That’s why adaptability and visibility have become essential. At the beginning of a process like this, it is impossible to see everything straightaway, so quickly evaluating the effectiveness of the supply chain at critical points upstream and downstream is key, as is the flexibility to adapt when necessary.
The UK government made an early decision to move from distributing two doses of the vaccine at a three-week interval, per the manufacturer’s original recommendation, to maximising the number of people receiving the first dose of the vaccine. Setting aside the medical arguments for this approach, this sort of adaptability to changing supply-demand scenarios will be a key feature going forward.
A final part of a resilient supply chain is forward planning. Many of those countries hit hardest by SARS, MERS and Ebola have taken planning for the next pandemic as a priority, and have been better prepared to respond to COVID-19. For those countries who did not plan as extensively, can they use the current experience to plan for the next one?
The issues here range from maintaining the manufacturing and distribution infrastructure once its original reason for being has passed to analysing bottlenecks in materials. For instance, can those glass vials that became an initial supply problem be standardised, and can more suppliers be incentivised to maintain capacity?
The mission to ‘vaccinate the world’ is just beginning — and all of these issues will continue to be in play as the rollout spreads across the globe.
The new supply chain landscape
So, what are firms to make of all this?
While the vaccine will enable many economies to eventually re-emerge from lockdowns and a dramatic fall in economic activity, the global picture is likely to remain uncertain for some time. For all the supply challenges the vaccine faces, one thing it does not have to worry about (on a global scale) is demand.
For many industries, in contrast, the demand side will continue to be unpredictable, and perhaps the most disruptive factor in their supply chain.
In sectors where demand has collapsed, companies will have to work out how much they expect purchasing behaviour to return to pre-pandemic levels, and when it will bounce back. For example, will the demand that has collapsed in the food service industry return at 100%? What about sectors where consumers may have simply delayed purchases, like automotive sales? Indeed, evidence from the US suggest an early bounce-back here as commuters move away from public transport.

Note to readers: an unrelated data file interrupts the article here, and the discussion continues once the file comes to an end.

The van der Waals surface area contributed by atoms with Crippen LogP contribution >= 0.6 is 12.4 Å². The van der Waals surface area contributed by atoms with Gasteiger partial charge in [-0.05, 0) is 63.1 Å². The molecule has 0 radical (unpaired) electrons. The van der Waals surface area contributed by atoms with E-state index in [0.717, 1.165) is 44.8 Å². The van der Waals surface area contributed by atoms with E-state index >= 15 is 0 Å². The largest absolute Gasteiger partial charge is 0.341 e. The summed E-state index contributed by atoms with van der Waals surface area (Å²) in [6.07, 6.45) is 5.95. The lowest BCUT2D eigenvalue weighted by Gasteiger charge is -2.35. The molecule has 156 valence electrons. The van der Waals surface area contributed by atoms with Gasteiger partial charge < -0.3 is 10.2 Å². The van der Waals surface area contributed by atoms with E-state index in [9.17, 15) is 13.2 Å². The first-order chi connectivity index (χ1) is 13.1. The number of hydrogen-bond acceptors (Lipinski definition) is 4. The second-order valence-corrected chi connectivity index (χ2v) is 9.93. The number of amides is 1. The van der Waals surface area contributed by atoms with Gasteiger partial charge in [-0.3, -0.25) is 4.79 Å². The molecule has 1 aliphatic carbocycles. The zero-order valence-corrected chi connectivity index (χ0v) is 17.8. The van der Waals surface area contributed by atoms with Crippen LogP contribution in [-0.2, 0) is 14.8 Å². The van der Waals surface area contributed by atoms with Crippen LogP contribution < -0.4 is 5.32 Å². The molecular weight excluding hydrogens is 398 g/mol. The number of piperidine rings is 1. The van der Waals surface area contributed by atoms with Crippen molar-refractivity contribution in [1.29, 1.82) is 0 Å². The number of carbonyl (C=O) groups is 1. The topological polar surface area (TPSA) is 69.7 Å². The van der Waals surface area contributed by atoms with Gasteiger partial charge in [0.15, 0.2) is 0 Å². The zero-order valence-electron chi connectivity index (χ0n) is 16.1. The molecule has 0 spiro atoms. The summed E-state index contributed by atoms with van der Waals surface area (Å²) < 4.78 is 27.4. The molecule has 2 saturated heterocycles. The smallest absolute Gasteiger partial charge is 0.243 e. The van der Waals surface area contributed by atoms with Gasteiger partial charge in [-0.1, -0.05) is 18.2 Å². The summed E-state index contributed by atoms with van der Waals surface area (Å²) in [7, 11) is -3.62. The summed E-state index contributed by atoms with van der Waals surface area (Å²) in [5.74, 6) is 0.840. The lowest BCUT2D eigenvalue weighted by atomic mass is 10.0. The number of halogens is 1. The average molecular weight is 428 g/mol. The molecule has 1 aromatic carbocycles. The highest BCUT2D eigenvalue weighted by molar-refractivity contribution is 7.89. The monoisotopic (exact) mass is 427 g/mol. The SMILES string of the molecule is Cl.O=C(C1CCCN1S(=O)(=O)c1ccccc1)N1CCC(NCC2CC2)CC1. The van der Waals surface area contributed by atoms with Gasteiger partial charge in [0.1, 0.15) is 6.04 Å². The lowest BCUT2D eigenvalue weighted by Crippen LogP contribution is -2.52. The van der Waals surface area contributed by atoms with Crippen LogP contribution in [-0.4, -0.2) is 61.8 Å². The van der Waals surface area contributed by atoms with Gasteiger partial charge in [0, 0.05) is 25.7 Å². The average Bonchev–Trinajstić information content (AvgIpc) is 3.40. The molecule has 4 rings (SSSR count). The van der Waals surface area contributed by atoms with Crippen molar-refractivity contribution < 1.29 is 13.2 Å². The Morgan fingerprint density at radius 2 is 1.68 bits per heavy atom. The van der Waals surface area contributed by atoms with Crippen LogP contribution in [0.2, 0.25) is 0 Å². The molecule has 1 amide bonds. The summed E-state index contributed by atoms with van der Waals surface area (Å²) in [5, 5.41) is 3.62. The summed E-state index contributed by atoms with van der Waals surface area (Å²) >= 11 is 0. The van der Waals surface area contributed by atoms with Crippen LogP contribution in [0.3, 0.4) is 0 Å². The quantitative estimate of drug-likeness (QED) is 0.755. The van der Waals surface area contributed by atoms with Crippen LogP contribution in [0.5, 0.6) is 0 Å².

There will also be new sources of competition. Not everyone has suffered in the COVID-19 downturn. Home furniture and cleaning products have soared whilst many other sectors faced sustained decline. E-commerce has grown more swiftly — many people who hadn’t shopped online before, or used online retail infrequently, have moved their most regular purchases, like groceries, online.
Many consumers are unlikely to return to their old routines. This was a trend before the pandemic, but it is now a semi-permanent, accelerated shift.
At the same time, these online retailers will have to guard against a ‘snap-back’ or drop in demand if some of their customers return some of their business to brick-and-mortar stores.
It is also important to remember that the international picture is mixed. In the aerospace sector, in China, the number of flights and passenger numbers have been back at pre-pandemic levels for many months, while in some Western economies, travel restrictions have rendered these a small fraction of their 2019 levels.
So, the watchword is adaptability. Where supply chains can adapt quickly, it will be important for firms to retain visibility of the evolving market demand and supply landscape so they can respond quickly. Sector-specific supply chains where inventory and stockpiling are not possible — for instance, in the food sector, or in cost-prohibitive, bespoke high-value products — will particularly need to invest in agile, reconfigurable supply chains.
Advanced manufacturing and digital technologies and infrastructure will play a vital role across manufacturing and supply, along with digital platforms and their ability to mediate between supply and demand. These will have to come together with a flexible workforce and remote working, critical mechanisms for scaling up and down. This in turn will require innovation in operating and business models, powered by these advanced manufacturing and digital technologies.
For many, this means there will be no return to ‘business as usual’, but there will still be opportunities for those who can adapt and navigate the uncertainty.
Engage with IfM research
Dr Jag Srai leads the IfM’s Digital Supply Chains Consortium, involving leading multinationals collaborating on digital supply chain transformation, and also teaches on the course Digitalisation of End-to-End Supply Chains.
Organisations can engage with and benefit from supply chains research at the IfM through its knowledge transfer arm, IfM Engage.